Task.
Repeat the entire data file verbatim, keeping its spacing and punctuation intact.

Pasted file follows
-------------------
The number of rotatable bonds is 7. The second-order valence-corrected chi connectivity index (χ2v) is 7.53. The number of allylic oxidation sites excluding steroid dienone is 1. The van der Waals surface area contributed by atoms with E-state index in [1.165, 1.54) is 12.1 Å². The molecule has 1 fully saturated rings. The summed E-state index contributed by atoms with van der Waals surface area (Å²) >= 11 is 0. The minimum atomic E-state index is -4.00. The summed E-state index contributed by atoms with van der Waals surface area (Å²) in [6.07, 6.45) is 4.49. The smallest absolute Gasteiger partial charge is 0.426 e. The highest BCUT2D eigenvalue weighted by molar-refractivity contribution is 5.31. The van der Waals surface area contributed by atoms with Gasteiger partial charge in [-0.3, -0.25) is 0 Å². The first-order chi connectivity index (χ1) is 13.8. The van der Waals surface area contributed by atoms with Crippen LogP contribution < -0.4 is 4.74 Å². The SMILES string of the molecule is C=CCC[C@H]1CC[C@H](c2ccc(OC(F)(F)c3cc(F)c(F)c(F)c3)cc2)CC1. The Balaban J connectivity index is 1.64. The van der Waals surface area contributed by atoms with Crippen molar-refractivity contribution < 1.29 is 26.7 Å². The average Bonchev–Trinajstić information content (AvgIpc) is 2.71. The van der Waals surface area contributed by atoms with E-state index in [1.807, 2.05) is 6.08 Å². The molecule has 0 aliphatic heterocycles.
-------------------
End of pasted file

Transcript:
The number of rotatable bonds is 7. The second-order valence-corrected chi connectivity index (χ2v) is 7.53. The number of allylic oxidation sites excluding steroid dienone is 1. The van der Waals surface area contributed by atoms with E-state index in [1.165, 1.54) is 12.1 Å². The molecule has 1 fully saturated rings. The summed E-state index contributed by atoms with van der Waals surface area (Å²) >= 11 is 0. The minimum atomic E-state index is -4.00. The summed E-state index contributed by atoms with van der Waals surface area (Å²) in [6.07, 6.45) is 4.49. The smallest absolute Gasteiger partial charge is 0.426 e. The highest BCUT2D eigenvalue weighted by molar-refractivity contribution is 5.31. The van der Waals surface area contributed by atoms with Gasteiger partial charge in [-0.3, -0.25) is 0 Å². The first-order chi connectivity index (χ1) is 13.8. The van der Waals surface area contributed by atoms with Crippen LogP contribution < -0.4 is 4.74 Å². The SMILES string of the molecule is C=CCC[C@H]1CC[C@H](c2ccc(OC(F)(F)c3cc(F)c(F)c(F)c3)cc2)CC1. The Balaban J connectivity index is 1.64. The van der Waals surface area contributed by atoms with Crippen molar-refractivity contribution < 1.29 is 26.7 Å². The average Bonchev–Trinajstić information content (AvgIpc) is 2.71. The van der Waals surface area contributed by atoms with E-state index in [1.807, 2.05) is 6.08 Å². The molecule has 0 aliphatic heterocycles.